Signing for credits ? Why

deco87

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143
Question.
I work in public service ( justice) and I could have retired at 50 with 30 years service completed. Now 55.
I was thinking of retiring shortly well semi retire. (I'm divorced 10 months/ single man allowances etc). To work 2 days a week paying a stamp. It's more just to be doing something really as I will have 33 k pension which will do me fine.
I had 40 or so A stamps before joining .. I wont make 520A by 67/68 which would give me a state pension ( taxable) of around 80 or 90 euro a week when it's worked out over the full years of working ...possibly I may have an entitlement to a modified stamp payment of 20 or 30 euro based on these public service stamps I have.
What advantage if any is there of me signing on for credits on days I'm not working ...others who have retired are telling me this is important.....I wonder why ? I have private health insurance ...will always have pension....I cant see why signing for credits will matter ..only ( issue for me is) that if an odd extra day came up in the job I want..I wouldn't be able to do it....if I signing for credits .....that may happen odd time with little notice due to someone calling in sick last minute etc ...

Appreciate any advice ...oh just one last thing ! If I had the 520 A Stamps...i understand
Credits would perhaps be of some benefits..then....as I dont and wont ....I'm not aware of the benefit...

Any advice appreciated.
 

Conan

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944
Yes you should sign on for credits.
- if you get an A stamp job (after retiring) then you will qualify for a Mixed Rate (Pro Rata) Pension, subject to having a minimum of 5 years A contributions. And if you get an A job you can also qualify for Change of Status credits of at least 52 weeks. So getting an A job, even part-time, could allow you to add to your previous A stamps to qualify for some State Pension.
- if you remarried, and your spouse wanted to claim a Widows(ers) Pension on your death in retirement, one of the conditions is that you have paid or credited contributions in the 3 or 5 years prior to age 65.
So it’s not a great hardship, but I would recommend that you sign on for credits irrespective.
 

deco87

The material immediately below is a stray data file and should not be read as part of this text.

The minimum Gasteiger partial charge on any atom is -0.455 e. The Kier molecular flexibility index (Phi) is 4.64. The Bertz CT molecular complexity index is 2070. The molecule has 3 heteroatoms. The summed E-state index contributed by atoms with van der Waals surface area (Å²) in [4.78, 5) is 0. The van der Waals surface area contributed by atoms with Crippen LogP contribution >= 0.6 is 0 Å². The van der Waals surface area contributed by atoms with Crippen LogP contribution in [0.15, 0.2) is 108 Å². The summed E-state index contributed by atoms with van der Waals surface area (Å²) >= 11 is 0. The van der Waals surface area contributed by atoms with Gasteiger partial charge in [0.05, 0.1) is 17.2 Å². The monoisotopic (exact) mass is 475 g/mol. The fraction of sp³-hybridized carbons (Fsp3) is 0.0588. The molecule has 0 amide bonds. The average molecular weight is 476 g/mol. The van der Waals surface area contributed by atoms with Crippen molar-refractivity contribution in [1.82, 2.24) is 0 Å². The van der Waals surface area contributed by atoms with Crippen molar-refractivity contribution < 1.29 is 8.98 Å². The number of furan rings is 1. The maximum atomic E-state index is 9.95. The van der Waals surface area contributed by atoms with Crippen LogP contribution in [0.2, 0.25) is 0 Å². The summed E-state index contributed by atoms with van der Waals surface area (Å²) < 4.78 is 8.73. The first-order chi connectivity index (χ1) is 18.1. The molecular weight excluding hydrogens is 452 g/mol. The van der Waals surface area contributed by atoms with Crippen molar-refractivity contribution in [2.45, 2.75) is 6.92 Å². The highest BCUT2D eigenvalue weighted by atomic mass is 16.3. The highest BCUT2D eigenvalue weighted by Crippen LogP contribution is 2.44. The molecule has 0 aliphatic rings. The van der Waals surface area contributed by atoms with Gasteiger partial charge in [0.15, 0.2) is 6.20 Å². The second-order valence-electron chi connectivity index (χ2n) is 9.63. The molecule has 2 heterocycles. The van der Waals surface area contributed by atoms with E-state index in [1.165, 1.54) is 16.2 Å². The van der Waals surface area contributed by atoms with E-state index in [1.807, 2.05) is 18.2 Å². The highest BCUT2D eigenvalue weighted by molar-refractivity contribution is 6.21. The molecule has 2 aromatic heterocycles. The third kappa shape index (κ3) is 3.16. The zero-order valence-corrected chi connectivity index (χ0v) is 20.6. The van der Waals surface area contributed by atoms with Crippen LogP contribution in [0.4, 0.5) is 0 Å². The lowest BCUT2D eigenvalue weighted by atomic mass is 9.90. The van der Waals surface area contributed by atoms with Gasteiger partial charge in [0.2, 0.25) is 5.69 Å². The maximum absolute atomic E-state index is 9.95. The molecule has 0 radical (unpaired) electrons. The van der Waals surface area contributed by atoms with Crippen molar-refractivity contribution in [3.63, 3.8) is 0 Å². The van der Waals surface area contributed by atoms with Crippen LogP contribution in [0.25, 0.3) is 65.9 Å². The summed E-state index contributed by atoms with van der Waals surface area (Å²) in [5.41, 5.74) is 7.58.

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143
Thanks a mill. I will not make the 520 A

The only reason really I was thinking no point in signing is that would stop me doing a last minute day work ...occasionally..as if I am signing on for credits I cant work.
I thought I would get a pro rata mixed stamp pension anyway due to my 35 years public service Stamps? In addition to the 2 days a week A Stamps I would be getting ?
 

Conan

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944
If you retire from a B/D role you cannot claim jobseekers, but you can still sign on for credits. And even if you work part time, you just need to advise your local Intreo office of the days you do work (even If you notify them after the event). No problem.
 

Early Riser

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587
If you retire from a B/D role you cannot claim jobseekers, but you can still sign on for credits
If you sign on directly after the B/D role the credits will be B/D credits - unless there is an interval for a Class A role, which can be brief, ASAIK.
 

Conan

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944
Correct Early Riser. Even if you get an A job for one week it's sufficient to convert you to an A.
If not intending to work as an A after retiring, it's only worth signing on if your spouse might claim a State Widows Pension on your death.
 

deco87

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143
Lads I'm getting a bit lost ..B D are public service Stamps right ?
If a new employer takes me on for 2 days ...pay a " stamp" I'm presuming that employer pays an A stamp?
OR....can a new employer ( after I retire from public service) choose some other category of stamp with different entitlements? Can anyone clarify this for me please. Thank you D
 

Conan

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944
If a new “private sector “ employer takes you on then you would be an A. Employers cannot “choose” a different stamp category. The categories of stamp are defined, with A being private sector or joining the public service post April 1995. B and D are public sector and civil service.
 

Bronte

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13,456
Why is everybody referring to Spouse, the OP said he is divorced. And people would be very well advised late in life not to divorce but to separate legally so as to preserve for each rights as regards pensions etc.
 

deco87

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143
just trying to work out what I would receive net in my pension....approx.....ill get 32.500. I'm divorced with Gross tax credits (2019) 4.950.
1650 will not be there for that long as its a "Single Persons Child Carer " credit … Dividing 32.500 into 12 months , its a monthly payment ...
is there a calculation I could use to get a rough net idea of what it is worth into my hand I wonder? No other reliefs.
Gross would be approx. €2708.00 per month. Thank You
 

Bronte

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13,456
I know a lot of people that are doing exactly what you say Bronte and for that exact reason...
It's why I warned my husband not to remarry should I die :) But I was serious as we both have very important financial rights from each other. I said by all means meet someone else, just don't be stupid !

Edit: I see you are the OP. You can always remarry your wife ! Registry office is cheap too.
 
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